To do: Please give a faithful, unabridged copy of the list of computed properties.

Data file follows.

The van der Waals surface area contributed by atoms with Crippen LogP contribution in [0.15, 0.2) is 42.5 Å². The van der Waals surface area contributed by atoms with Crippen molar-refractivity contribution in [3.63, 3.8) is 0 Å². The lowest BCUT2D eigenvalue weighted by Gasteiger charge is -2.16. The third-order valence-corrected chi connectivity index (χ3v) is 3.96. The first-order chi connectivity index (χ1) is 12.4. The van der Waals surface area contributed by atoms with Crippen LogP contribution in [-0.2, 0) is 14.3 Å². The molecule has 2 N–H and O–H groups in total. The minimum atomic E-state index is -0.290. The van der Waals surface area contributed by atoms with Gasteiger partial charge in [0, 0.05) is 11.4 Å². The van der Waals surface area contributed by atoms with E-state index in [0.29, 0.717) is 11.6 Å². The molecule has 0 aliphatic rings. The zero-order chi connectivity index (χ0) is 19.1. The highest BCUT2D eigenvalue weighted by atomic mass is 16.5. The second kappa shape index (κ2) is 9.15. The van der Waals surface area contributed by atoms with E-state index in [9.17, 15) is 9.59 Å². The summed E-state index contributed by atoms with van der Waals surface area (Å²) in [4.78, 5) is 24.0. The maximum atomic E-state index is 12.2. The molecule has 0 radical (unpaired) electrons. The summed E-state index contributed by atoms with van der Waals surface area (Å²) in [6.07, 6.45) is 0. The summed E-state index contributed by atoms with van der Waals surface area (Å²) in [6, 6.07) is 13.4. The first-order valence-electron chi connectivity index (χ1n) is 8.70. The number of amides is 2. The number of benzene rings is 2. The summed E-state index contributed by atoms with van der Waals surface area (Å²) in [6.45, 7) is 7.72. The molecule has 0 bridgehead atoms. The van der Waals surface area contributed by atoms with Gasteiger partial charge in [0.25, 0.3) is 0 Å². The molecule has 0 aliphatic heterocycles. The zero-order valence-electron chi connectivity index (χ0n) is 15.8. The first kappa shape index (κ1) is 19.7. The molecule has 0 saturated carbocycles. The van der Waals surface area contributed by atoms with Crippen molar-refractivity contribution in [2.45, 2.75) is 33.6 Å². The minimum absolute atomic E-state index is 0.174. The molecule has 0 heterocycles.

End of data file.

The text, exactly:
The van der Waals surface area contributed by atoms with Crippen LogP contribution in [0.15, 0.2) is 42.5 Å². The van der Waals surface area contributed by atoms with Crippen molar-refractivity contribution in [3.63, 3.8) is 0 Å². The lowest BCUT2D eigenvalue weighted by Gasteiger charge is -2.16. The third-order valence-corrected chi connectivity index (χ3v) is 3.96. The first-order chi connectivity index (χ1) is 12.4. The van der Waals surface area contributed by atoms with Crippen LogP contribution in [-0.2, 0) is 14.3 Å². The molecule has 2 N–H and O–H groups in total. The minimum atomic E-state index is -0.290. The van der Waals surface area contributed by atoms with Gasteiger partial charge in [0, 0.05) is 11.4 Å². The van der Waals surface area contributed by atoms with E-state index in [0.29, 0.717) is 11.6 Å². The molecule has 0 aliphatic rings. The zero-order chi connectivity index (χ0) is 19.1. The highest BCUT2D eigenvalue weighted by atomic mass is 16.5. The second kappa shape index (κ2) is 9.15. The van der Waals surface area contributed by atoms with E-state index in [9.17, 15) is 9.59 Å². The summed E-state index contributed by atoms with van der Waals surface area (Å²) in [4.78, 5) is 24.0. The maximum atomic E-state index is 12.2. The molecule has 0 radical (unpaired) electrons. The summed E-state index contributed by atoms with van der Waals surface area (Å²) in [6.07, 6.45) is 0. The summed E-state index contributed by atoms with van der Waals surface area (Å²) in [6, 6.07) is 13.4. The first-order valence-electron chi connectivity index (χ1n) is 8.70. The number of amides is 2. The number of benzene rings is 2. The summed E-state index contributed by atoms with van der Waals surface area (Å²) in [6.45, 7) is 7.72. The molecule has 0 bridgehead atoms. The van der Waals surface area contributed by atoms with Gasteiger partial charge in [0.25, 0.3) is 0 Å². The molecule has 0 aliphatic heterocycles. The zero-order valence-electron chi connectivity index (χ0n) is 15.8. The first kappa shape index (κ1) is 19.7. The molecule has 0 saturated carbocycles. The van der Waals surface area contributed by atoms with Crippen molar-refractivity contribution in [2.45, 2.75) is 33.6 Å². The minimum absolute atomic E-state index is 0.174. The molecule has 0 heterocycles.